02689647-24B6-4BE4-A967-A40C1298CF51.jpeg

7C714513-BB66-45BA-AC7E-3E8454687520.jpeg

Edited by Norrance
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Winter 2019 one of the worst, if not the worst. 
Its time we had some big major snowfall event, its been 10 years now. Prepare for winter 2020 this one will be the one!!

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No lying snow whatsoever  on the Fylde (Lancashire) no real surprise there though ?

Few light frosts but not harsh  - hardly any ice of note.

 

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Yes probably the worst in my very long memory, even the models really struggled to find any momentous charts for widespread snow closer than 240hrs. Not a thing to get excited about! Best not reread the NW winter forecast with regard to February precipitation....that is the definition of a bust.

guess we will all start again in November.....

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On 03/03/2020 at 07:48, Azazel said:

Who's the maniac who voted "good" ?? ?

?‍♂️

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5 hours ago, Dorsetbred said:

To be honest, not surprised by the whole thing, looking back on the summary of the forecast issued by the UK Met Office Contingency Planners Guide last year, it was very much spot on.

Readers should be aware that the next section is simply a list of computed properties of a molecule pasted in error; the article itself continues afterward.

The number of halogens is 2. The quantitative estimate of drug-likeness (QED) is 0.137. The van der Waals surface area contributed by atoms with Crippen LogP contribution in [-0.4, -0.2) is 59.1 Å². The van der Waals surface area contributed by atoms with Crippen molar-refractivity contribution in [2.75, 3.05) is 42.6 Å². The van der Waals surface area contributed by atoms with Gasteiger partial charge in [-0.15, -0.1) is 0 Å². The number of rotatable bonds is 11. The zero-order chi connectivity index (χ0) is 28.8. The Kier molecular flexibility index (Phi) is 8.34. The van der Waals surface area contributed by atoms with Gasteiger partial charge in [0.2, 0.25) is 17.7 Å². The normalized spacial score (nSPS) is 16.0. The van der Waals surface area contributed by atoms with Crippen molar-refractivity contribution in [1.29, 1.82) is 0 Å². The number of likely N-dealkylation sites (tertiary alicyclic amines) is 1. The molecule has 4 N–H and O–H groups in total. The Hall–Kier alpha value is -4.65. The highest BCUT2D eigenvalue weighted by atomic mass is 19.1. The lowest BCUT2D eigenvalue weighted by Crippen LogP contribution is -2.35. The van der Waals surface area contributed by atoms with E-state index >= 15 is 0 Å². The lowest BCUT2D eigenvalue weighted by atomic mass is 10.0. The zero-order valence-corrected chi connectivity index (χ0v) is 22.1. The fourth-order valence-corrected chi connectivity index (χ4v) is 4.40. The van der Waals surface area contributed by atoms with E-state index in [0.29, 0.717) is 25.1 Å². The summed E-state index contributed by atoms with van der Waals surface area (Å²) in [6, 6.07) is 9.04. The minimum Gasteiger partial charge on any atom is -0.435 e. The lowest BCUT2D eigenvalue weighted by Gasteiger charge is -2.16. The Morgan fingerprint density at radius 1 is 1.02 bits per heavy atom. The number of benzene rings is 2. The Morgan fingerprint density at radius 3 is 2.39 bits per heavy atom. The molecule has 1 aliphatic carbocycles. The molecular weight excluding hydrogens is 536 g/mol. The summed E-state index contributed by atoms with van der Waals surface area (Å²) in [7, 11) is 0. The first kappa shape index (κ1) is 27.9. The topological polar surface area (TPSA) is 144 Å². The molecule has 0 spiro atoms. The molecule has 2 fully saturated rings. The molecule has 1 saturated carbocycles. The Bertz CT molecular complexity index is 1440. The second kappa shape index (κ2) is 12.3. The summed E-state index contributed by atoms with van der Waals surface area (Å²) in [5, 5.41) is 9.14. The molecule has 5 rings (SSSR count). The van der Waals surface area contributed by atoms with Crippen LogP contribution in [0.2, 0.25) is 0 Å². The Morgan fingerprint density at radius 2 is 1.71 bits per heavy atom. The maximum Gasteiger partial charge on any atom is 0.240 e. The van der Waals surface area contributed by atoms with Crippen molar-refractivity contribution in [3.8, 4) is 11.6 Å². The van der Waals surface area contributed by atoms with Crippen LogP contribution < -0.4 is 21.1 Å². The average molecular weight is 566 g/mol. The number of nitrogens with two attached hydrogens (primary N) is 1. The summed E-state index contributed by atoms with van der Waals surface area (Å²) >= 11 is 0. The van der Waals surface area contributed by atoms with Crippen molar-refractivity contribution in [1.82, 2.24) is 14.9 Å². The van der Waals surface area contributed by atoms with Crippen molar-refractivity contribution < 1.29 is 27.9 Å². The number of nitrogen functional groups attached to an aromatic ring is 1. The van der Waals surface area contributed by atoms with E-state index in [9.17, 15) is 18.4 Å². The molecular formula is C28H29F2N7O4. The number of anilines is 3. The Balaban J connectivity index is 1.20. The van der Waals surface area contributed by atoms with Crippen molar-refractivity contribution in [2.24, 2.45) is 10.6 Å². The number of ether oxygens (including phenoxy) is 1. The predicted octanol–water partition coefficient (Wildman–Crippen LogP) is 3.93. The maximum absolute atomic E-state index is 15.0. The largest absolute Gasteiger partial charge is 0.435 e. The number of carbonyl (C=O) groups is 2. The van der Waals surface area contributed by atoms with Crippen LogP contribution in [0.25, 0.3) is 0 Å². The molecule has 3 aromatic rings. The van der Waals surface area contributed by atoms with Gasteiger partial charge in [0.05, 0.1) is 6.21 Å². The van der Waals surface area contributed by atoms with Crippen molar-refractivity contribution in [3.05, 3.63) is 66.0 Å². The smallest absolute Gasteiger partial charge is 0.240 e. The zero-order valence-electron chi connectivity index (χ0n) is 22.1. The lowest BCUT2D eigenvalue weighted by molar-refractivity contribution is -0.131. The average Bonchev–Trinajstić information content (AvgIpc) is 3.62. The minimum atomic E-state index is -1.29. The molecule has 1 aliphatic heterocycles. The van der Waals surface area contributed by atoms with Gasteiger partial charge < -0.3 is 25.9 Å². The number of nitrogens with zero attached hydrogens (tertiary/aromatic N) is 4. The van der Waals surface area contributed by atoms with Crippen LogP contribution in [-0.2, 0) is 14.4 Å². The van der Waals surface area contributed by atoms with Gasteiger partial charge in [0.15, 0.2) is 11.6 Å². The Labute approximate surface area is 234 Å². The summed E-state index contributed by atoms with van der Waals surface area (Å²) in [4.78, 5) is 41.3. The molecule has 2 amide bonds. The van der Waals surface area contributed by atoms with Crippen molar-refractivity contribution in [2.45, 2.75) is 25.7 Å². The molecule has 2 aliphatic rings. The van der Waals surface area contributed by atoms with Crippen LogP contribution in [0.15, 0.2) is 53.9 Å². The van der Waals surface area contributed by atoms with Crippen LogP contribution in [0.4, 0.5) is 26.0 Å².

[Updated - 27/11/2019]
The excellent UK Met Office Contingency Planners Guidance was released in the past few days.
This update covers the three monthly period December 2019 to February 2020 - Winter 2019/2020 You can read the UK Met Office Contingency Planners Guidance for yourself here
For tonight's blog update we're going to review the UKMO contingency planners guidance for December 2019 to February 2020.
The headline from this months temperature summary is that for both December 2019 and for Winter 2019/ 2020 above average temperatures are more likely than below average temperatures.
For December and December-January-February as a whole, above-average temperatures are more likely than below-average temperatures. Impacts from cold weather remain possible, but they are less likely than normal.
A clear signal but not much detail. Helpfully the "context" part of the guidance adds a bit more flesh to the bones:
The El Nino-Southern Oscillation (ENSO) is currently in a neutral phase, with very little likelihood of a significant El Nino or La Nina event developing during the outlook period. It is therefore not expected to have any influence on UK weather patterns.
The Indian Ocean Dipole (IOD) is currently in a near-record positive phase, with warmer-than-average sea surface temperatures (SSTs) in the western part of the Tropical Indian Ocean and cooler-than-average temperatures in the east. The IOD is disrupting rainfall patterns in the Tropics, which in turn exerts an influence on the European region, increasing the chances of mild, westerly winds during the outlook period. Tropical Atlantic rainfall, however, is predicted to shift further southwards than usual, which increases the chances of colder-than-normal conditions.